Technician discussion & training
I don't know if this post comes out of frustration, or concern. I have been a member of iATN since April of 1998 and I must say, if it were not for iATN, I would not be the technician that I am today. Last night I was reading in the TTF and I read this post members.iatn.net/forums/read/ms…
The poster gave a tip about cleaning a throttle body which fixed a misfire on the engine. On the surface, that seems impossible, although as technicians, we must deal with strategies that are built into the vehicles. I along with others asked some questions to the poster about how and why he was able to fix this problem by cleaning the throttle body, and the poster seemed to get his feathers ruffled.
Now, in my experience, ruffling feathers can be a good thing, and it can be a bad thing. How can this problem be taken care of on this new network adventure? Now personally, I see nothing wrong with asking questions, and please believe me, over the years, if some of the great minds in this industry had NOT asked me some questions, I would still be filing points and adjusting them with a feeler gauge.
Second thought. On the Chrysler product that was mentioned in that post, cleaning the throttle body seemed to fix the misfire. Now, on a daily basis, we as technicians work with strategies that are designed into the vehicles and are not aware of them working behind the scenes. Case in point, Ford disabling a fuel injector when a misfire is detected. (Yes, I know that is pretty old stuff and most all manufacturers do that one way or the other), but where can this information be found? I know where I found it on Fords, it was in my front yard, on a Crown Vic at one of the July 4th campouts. Some of us techs were fiddling with the car and happened to notice the injector pulse went away when an ignition misfire was induced.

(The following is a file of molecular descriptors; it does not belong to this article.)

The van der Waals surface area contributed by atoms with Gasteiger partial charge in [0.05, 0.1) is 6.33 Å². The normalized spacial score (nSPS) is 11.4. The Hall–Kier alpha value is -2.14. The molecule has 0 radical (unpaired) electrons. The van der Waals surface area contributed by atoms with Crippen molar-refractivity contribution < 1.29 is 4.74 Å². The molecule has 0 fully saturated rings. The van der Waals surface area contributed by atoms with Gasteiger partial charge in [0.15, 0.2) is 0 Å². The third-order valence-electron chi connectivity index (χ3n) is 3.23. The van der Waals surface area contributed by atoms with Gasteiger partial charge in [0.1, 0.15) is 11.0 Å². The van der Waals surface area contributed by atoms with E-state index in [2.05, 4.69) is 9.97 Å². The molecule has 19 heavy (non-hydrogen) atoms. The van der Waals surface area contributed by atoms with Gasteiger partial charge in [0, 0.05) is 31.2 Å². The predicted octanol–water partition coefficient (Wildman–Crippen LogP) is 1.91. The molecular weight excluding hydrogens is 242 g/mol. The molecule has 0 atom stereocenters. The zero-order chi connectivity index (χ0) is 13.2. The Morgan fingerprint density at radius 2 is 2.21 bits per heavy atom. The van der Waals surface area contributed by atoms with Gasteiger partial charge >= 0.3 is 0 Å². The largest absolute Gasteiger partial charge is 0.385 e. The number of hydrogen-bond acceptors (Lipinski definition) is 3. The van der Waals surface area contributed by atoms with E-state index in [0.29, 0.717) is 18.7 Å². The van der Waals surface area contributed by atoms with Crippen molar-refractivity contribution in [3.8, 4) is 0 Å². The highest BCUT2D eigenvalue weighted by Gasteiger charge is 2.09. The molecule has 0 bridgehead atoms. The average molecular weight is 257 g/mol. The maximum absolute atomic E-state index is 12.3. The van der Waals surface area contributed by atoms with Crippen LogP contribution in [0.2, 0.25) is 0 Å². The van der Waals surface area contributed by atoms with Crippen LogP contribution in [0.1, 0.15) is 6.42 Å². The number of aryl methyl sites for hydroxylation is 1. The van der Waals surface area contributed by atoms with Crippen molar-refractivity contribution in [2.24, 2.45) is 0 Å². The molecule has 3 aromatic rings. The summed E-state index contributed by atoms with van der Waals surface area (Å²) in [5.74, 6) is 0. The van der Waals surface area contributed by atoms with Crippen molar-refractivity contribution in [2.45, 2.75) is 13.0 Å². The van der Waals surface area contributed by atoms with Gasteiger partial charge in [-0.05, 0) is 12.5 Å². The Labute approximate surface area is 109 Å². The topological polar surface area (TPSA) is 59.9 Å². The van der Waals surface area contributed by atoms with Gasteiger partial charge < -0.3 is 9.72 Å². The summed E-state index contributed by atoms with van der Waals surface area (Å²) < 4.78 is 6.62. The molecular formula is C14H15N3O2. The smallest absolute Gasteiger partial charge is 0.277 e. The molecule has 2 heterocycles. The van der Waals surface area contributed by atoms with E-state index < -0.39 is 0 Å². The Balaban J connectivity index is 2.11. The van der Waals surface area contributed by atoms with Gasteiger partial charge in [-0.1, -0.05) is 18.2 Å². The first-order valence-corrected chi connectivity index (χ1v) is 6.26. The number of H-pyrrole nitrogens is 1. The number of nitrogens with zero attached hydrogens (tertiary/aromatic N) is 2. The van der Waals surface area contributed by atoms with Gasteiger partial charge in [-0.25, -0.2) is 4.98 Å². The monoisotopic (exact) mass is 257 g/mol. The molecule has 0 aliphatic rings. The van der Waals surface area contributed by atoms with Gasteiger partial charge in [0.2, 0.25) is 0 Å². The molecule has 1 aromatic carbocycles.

I would love to see this industry have information and training available where these sort of things can be learned. I am reaching,,,, or have already reached the point, where I could get along without knowing this sort of stuff, although, some kid is going to be replacing me on down the road, and I would sure like for them to have a desire to know this seemingly,, "insignificant stuff".
I agree Albin. Joining iATN in 1998 re-vitalized and motivated my interest in the field through many of the discussions, debates and cases argued by a group of people passionate about being the best and raising the bar. Since those times, iATN has grown immensely and continues to endure growing pains and perhaps a shift from the original focus of a relatively small active group of participants…
Hi Albin, In my opinion, gaining a deeper understanding of anything will generally prove to be beneficial for anyone. However, professionally articulated dialogue is not always easy to come by and is an art we hope to promote (moderate) through the use of message ratings. In the future we plan on gathering info from those who downrate messages so that we can help guide the author and allow them